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Chemists to give out pill

10th December 2008

Pharmacists are to be allowed to give women the contraceptive pill without a prescription in a pilot scheme to start next year.

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And if the trial in the London primary care trust areas of Southwark and Lewisham - where woman and girls over 16 will be able to get the pill from pharmacies - is a success, it could be rolled out.

This would see the pill being available over the counter in the same way as the morning after pill.

The pharmacists will offer the pill under a patient group direction arrangement with a doctor authorising other health professionals to supply a product to a certain group of patients.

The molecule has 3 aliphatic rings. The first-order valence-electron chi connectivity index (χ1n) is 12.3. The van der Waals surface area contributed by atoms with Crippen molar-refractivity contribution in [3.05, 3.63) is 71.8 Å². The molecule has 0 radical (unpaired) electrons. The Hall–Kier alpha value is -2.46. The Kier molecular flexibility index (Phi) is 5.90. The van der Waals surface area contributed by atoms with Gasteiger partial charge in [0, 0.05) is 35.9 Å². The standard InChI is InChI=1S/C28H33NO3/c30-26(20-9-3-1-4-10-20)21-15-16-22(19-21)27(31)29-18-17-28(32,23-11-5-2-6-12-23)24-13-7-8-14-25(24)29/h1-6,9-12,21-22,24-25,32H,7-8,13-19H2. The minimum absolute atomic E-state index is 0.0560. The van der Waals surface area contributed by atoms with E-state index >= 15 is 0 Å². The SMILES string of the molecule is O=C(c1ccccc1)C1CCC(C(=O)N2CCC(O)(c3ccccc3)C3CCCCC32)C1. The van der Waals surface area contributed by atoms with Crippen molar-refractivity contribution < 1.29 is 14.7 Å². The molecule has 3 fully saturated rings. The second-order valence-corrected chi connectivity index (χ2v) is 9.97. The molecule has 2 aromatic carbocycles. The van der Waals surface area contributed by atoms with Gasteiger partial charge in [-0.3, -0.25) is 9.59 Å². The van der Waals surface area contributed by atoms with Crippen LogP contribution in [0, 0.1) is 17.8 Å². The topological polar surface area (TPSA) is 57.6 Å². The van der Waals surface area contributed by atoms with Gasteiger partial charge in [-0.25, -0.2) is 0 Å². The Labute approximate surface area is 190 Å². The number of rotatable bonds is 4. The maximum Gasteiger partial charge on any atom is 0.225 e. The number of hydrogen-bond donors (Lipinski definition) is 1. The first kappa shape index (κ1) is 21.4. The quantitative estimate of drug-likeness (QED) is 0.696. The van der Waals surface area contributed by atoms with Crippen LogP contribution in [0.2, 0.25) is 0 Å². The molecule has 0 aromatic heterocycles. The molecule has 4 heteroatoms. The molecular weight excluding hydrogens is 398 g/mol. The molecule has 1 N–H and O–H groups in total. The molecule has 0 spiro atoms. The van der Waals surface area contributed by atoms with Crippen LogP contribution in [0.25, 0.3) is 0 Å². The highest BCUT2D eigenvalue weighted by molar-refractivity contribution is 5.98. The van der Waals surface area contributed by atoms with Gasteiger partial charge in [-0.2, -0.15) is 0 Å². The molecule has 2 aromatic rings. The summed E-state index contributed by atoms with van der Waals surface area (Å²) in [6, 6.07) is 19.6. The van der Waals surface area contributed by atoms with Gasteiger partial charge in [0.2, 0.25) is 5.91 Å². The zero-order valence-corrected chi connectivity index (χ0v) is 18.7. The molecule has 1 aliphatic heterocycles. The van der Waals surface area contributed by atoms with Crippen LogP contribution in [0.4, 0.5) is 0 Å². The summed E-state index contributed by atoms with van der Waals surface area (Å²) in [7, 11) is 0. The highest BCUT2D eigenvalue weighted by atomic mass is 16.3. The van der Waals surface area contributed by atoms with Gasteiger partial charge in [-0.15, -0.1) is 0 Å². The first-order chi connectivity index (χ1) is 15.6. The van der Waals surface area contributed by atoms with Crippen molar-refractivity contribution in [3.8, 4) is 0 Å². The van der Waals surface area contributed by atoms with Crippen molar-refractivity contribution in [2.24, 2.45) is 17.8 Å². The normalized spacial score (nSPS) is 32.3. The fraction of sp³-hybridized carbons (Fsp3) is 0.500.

The aim is to help reduce rates of teenage pregnancy in Britain which are currently the highest in western Europe.

A Department of Health spokeswoman said: "We want to improve women's access to contraception and help reduce the number of unintended pregnancies without undermining patient safety.

"Pilots like these will help to show whether supplying contraception through pharmacies is effective in reducing unintended pregnancies."

The DH has invested an additional £26.8m in the project and will work with strategic health authorities to assess its success.

The Family Planning Association welcomed the move saying women want to get their contraception from a health professional, at a time and a place that's convenient to them.

However, the Family Education Trust said the initiative showed the government was "more interested in getting young people to use contraception" than in discouraging them from engaging in sexual activity.

 

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